- Theory of spin loss at metallic interfaces (APS March Meeting, 2017)
- Effects of thermal spin fluctuations on the electronic properties of itinerant magnets (SPICE-Workshop on Computational Quantum Magnetism, Mainz, May 2015)
- Raising the Neel temperature of a magnetoelectric antiferromagnet (LabTalk highlight in JPCM, 2014)
- Electric resistivity and spin injection in the presence of thermal spin disorder (KITP program on Spintronics, Santa Barbara, December 2013)
- Lecture on magnetism (Muffin-Tin Recipes at Forschungszentrum Jülich, 2011)
- Voltage-controlled exchange bias

Our research is in computational electronic theory of solids. Usually we use
so-called *first-principles* techniques which are based in one way or
another on the solution of the quantum-mechanical Schroedinger equation for
the given material or nanostructure. The solutions may be used to calculate
various measurable properties such as the atomic structure, magnetization,
electric resistance or resistivity, response to external fields,
spectroscopic properties, etc. Because the general equations are unsolvable,
physical insight and clever approximations are always needed to make the
calculations manageable. Many different techniques are available, and new
ones are constantly being developed. Our work includes both
application of appropriate methods to problems of fundamental and practical
interest and development of new computational techniques.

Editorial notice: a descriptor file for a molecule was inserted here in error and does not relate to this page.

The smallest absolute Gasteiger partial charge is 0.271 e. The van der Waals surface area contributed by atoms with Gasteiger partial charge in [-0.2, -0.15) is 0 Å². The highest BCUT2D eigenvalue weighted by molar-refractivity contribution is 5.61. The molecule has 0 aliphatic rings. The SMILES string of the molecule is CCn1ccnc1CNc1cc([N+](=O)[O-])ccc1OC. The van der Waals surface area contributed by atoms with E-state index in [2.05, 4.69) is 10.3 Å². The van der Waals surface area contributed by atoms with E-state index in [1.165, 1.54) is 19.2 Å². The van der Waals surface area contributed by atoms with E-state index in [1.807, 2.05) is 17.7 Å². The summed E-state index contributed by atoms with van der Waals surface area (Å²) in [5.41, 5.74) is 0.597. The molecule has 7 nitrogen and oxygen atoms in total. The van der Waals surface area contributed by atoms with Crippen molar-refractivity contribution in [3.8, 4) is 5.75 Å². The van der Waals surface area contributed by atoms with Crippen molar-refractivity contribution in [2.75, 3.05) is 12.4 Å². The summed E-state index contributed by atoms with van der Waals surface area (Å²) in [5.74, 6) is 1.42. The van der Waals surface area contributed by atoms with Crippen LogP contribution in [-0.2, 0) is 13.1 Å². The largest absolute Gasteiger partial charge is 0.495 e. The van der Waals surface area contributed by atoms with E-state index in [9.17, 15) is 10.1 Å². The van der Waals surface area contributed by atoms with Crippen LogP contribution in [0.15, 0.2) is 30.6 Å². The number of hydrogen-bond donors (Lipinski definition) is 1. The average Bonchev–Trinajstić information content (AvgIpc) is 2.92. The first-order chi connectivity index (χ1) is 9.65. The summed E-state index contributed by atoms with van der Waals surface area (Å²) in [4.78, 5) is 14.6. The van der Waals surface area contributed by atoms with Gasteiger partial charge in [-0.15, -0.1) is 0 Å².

Much of our research is related to spintronic applications, i.e., those dealing with existing or potential electronic devices whose operation depends on the manipulation of the electron spin. Examples include magnetic tunnel junctions which are used as miniature field sensors in hard-drive read heads and as non-volatile random-access memory bits in specialized microchips, magnetoelectric heterostructures that can potentially enable fast, non-volatile, and low-power magnetoelectric memory, or devices based on injection, manipulation, and detection of spin-polarized currents in semiconductors, which may potentially lead to a new generation of more efficient devices for computers. Our research, in particular, helps understand the properties of materials, as well as those of their surfaces or interfaces, which may be useful for such devices.

Our publications can be found here.